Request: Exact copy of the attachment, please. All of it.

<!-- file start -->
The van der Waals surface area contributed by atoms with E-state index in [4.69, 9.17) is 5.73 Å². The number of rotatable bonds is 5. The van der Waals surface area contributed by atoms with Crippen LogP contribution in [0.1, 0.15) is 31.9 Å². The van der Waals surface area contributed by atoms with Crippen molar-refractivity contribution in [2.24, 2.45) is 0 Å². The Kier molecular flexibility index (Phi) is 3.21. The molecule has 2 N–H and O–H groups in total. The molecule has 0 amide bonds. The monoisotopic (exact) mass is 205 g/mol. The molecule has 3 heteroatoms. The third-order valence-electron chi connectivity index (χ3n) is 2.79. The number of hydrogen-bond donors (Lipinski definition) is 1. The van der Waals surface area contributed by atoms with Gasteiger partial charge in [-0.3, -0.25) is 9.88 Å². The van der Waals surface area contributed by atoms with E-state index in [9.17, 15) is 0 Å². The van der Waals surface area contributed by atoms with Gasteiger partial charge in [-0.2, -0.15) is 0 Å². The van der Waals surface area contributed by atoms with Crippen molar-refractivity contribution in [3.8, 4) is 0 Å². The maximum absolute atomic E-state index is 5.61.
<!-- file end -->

The van der Waals surface area contributed by atoms with E-state index in [4.69, 9.17) is 5.73 Å². The number of rotatable bonds is 5. The van der Waals surface area contributed by atoms with Crippen LogP contribution in [0.1, 0.15) is 31.9 Å². The van der Waals surface area contributed by atoms with Crippen molar-refractivity contribution in [2.24, 2.45) is 0 Å². The Kier molecular flexibility index (Phi) is 3.21. The molecule has 2 N–H and O–H groups in total. The molecule has 0 amide bonds. The monoisotopic (exact) mass is 205 g/mol. The molecule has 3 heteroatoms. The third-order valence-electron chi connectivity index (χ3n) is 2.79. The number of hydrogen-bond donors (Lipinski definition) is 1. The van der Waals surface area contributed by atoms with Gasteiger partial charge in [-0.3, -0.25) is 9.88 Å². The van der Waals surface area contributed by atoms with E-state index in [9.17, 15) is 0 Å². The van der Waals surface area contributed by atoms with Gasteiger partial charge in [-0.2, -0.15) is 0 Å². The van der Waals surface area contributed by atoms with Crippen molar-refractivity contribution in [3.8, 4) is 0 Å². The maximum absolute atomic E-state index is 5.61.